Future of coal power under fire

WASHINGTON, D.C. - Coal-producing states that supply nearly half of the nation's electricity are feeling squeezed as efforts to combat global warming outpace technology needed to make the nation's most abundant fossil fuel burn more cleanly.

In 2007, proposals for 59 coal plants were scrapped in 24 states, either by state regulators concerned about the effects of carbon-dioxide emissions or by power companies worried about the future costs of pollution, according to data from the Sierra Club. Now, governors and other officials from major mining states are intensifying calls to expand technologies to reduce carbon-dioxide emissions from coal power, including a method that turns carbon dioxide into a synthetic natural gas, called gasification, or to store the emissions underground, through a process called sequestration.

"Whether you believe in global warming or not, the political and economic realities have changed, and Wyoming needs to adapt to those changes," said Gov. Dave Freudenthal, a Democrat, after signing two bills to establish new rules governing sequestration in his state, which produces more than 38 percent of the nation's coal.

Seventeen states already provide financial incentives to encourage cleaner coal-burning technology.

North Dakota has the only plant that gasifies coal and pumps the synthetic natural gas to pipelines that supply the eastern United States - and also captures some of the carbon-dioxide emissions. The federal Department of Energy has helped build demonstration plants in Indiana and Florida that gasify coal to create electricity, and more than 30 proposed power plants would use similar technology, according to a February report from the National Energy Technology Laboratory (NETL).

Only three of them are in the final stages of planning or nearing construction, NETL reports. Coal is now burned in more than 600 plants to generate 49 percent of the country's current electricity, with the largest amounts of that fuel consumed in the upper Great Lakes and Southeastern states, according to the federal Energy Information Administration.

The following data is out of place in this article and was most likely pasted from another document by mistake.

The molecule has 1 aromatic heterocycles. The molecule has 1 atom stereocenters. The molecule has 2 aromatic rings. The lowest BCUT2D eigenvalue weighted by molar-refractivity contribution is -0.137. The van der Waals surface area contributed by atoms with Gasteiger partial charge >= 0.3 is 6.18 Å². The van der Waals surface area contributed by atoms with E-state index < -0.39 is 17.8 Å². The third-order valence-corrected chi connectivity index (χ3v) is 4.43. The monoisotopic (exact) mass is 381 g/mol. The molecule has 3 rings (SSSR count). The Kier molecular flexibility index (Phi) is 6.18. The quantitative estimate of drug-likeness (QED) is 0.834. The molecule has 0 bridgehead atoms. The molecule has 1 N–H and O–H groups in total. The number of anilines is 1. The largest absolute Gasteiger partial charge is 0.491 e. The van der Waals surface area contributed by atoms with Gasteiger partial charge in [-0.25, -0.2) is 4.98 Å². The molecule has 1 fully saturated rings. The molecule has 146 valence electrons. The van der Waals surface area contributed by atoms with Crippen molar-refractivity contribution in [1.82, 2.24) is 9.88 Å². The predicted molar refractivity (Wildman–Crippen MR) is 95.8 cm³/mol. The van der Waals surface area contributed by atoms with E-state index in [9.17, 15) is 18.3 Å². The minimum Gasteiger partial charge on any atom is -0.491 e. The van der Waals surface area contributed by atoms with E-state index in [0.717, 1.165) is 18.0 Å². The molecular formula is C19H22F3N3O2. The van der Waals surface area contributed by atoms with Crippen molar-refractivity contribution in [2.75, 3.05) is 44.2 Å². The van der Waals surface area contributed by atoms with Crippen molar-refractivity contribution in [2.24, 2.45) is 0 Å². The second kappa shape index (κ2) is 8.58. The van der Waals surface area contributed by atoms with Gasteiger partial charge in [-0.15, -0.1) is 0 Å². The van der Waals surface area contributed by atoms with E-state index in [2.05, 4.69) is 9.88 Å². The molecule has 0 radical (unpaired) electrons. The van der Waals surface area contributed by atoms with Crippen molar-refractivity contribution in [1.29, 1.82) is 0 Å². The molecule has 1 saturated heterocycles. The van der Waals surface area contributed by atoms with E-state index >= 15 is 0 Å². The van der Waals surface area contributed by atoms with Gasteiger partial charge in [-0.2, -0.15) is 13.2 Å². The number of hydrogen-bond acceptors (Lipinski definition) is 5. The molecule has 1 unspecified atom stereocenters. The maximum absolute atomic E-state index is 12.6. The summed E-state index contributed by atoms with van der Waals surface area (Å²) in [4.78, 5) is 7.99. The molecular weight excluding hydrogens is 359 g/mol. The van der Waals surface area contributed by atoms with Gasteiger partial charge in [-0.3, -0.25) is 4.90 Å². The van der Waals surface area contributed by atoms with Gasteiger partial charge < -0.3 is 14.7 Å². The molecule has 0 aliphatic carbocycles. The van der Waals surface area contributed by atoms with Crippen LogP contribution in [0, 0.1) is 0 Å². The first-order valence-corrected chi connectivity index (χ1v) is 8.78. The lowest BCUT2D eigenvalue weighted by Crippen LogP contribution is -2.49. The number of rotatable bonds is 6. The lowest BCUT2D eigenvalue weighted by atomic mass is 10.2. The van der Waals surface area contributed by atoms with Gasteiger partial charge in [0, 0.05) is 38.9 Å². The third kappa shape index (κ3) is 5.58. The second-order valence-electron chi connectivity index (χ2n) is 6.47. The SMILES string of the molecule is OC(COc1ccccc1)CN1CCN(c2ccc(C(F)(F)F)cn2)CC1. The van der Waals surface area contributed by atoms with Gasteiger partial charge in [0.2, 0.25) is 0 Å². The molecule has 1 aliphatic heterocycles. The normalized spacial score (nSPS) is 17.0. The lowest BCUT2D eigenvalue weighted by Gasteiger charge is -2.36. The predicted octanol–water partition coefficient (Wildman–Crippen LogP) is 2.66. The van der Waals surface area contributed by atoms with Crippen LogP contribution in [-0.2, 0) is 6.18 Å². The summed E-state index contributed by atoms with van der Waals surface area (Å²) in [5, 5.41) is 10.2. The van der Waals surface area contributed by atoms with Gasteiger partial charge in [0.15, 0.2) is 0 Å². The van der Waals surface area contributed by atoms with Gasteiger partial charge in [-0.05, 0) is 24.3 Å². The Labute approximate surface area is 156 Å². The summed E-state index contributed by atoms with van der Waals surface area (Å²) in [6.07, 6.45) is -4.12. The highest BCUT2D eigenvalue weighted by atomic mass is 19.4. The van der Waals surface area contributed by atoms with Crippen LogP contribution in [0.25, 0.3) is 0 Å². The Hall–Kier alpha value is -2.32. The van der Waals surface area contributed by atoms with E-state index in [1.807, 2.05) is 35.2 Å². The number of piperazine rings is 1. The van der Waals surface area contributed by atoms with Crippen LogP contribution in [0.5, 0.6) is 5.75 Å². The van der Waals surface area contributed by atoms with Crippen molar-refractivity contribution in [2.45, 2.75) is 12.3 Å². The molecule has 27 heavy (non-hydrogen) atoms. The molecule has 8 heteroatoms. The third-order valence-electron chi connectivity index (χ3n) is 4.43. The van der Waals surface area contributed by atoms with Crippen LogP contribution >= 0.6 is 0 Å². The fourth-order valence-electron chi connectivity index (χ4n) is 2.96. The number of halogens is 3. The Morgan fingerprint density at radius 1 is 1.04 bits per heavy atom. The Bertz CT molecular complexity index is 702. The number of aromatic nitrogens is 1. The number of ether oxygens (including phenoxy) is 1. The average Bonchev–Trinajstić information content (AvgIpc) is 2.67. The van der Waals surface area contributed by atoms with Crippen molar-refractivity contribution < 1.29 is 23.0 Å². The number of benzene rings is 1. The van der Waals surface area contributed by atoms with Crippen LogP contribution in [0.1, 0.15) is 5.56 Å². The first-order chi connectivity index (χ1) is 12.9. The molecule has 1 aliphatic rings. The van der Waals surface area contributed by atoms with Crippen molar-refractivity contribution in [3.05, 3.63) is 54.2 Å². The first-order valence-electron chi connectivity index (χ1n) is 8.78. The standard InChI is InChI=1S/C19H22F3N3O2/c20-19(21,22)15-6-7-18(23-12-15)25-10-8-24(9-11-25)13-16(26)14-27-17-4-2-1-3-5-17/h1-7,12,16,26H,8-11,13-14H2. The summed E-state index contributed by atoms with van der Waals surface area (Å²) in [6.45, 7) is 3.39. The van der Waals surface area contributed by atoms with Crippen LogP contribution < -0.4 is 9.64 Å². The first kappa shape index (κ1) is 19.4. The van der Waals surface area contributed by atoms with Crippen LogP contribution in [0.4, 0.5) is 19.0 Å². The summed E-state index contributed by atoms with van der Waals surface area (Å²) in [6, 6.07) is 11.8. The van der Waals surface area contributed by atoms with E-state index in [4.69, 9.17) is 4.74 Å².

The National Mining Association (NMA) projects that the amount of coal mined this year will approach the 2006 record of 1.16 billion tons. While coal is mined in 26 states, more than two-thirds of it comes from Wyoming, West Virginia, Kentucky and Pennsylvania.

West Virginia employs the most miners, more than 20,000 in 2006. Nearly 18,000 coal miners worked in Kentucky that year and more than 5,800 in Wyoming. Although 150 new coal-fired power plants were proposed between 2000 and 2006, the bulk of those projects has been delayed or canceled, according to an October 2007 report by NETL.

More than 36,000 megawatts of electricity was scheduled to come from new coal-fired power in 2007 - enough to power roughly 36 million homes, just 4,500 megawatts was actually produced, NETL found. Carol Raulston, an NMA spokeswoman, points out that 28 new coal-fired power plants are under construction.

But clean-coal technology is not likely to be widespread commercially for 15 years to 20 years, she said. Coal is under fire for the amount of carbon dioxide the plants emit - the most prevalent greenhouse gas and widely accepted as a primary cause of global warming. Electric power generation from coal accounts for roughly 34 percent of U.S. greenhouse-gas missions.

State governments already are leading the movement to curb greenhouse gases, with 26 now requiring that a percentage of electricity come from renewable sources, such as wind and solar. Those include five of the top 10 coal-producing states - Pennsylvania, Montana, Texas, Colorado and Illinois.

Nearly all of those 26 states also have signed on to three separate, regional cap-and-trade systems that will eventually require cuts in carbon-dioxide emissions from power plants and other industrial sources. Under those systems, coal-fired power plant would be given or have to buy credits for the carbon dioxide they produce and pay for additional credits if they do not meet reduction targets.

Now, some state regulators are taking more direct aim at coal. Last year, officials in Kansas and Washington became the first in the nation to reject proposals for new coal-fired power plants specifically because of concerns over climate change.

Kansas and Washington are both involved in multi-state agreements to cap carbon-dioxide emissions. Washington also has passed a law to cut greenhouse gases in the state 50 percent below 1990 levels by 2050.

"I believe it would be irresponsible to ignore emerging information about the contribution of carbon dioxide and other greenhouse gases to climate change and the potential harm to our environment and health if we do nothing," said Roderick Bremby, secretary of the Kansas Department of Health and Environment, in written comments explaining his decision.

The Kansas Legislature passed a bill March 6 to overrule the department's denial of the power plant and block similar decisions in the future.

Gov. Kathleen Sebelius, a Democrat, has promised to veto that legislation.


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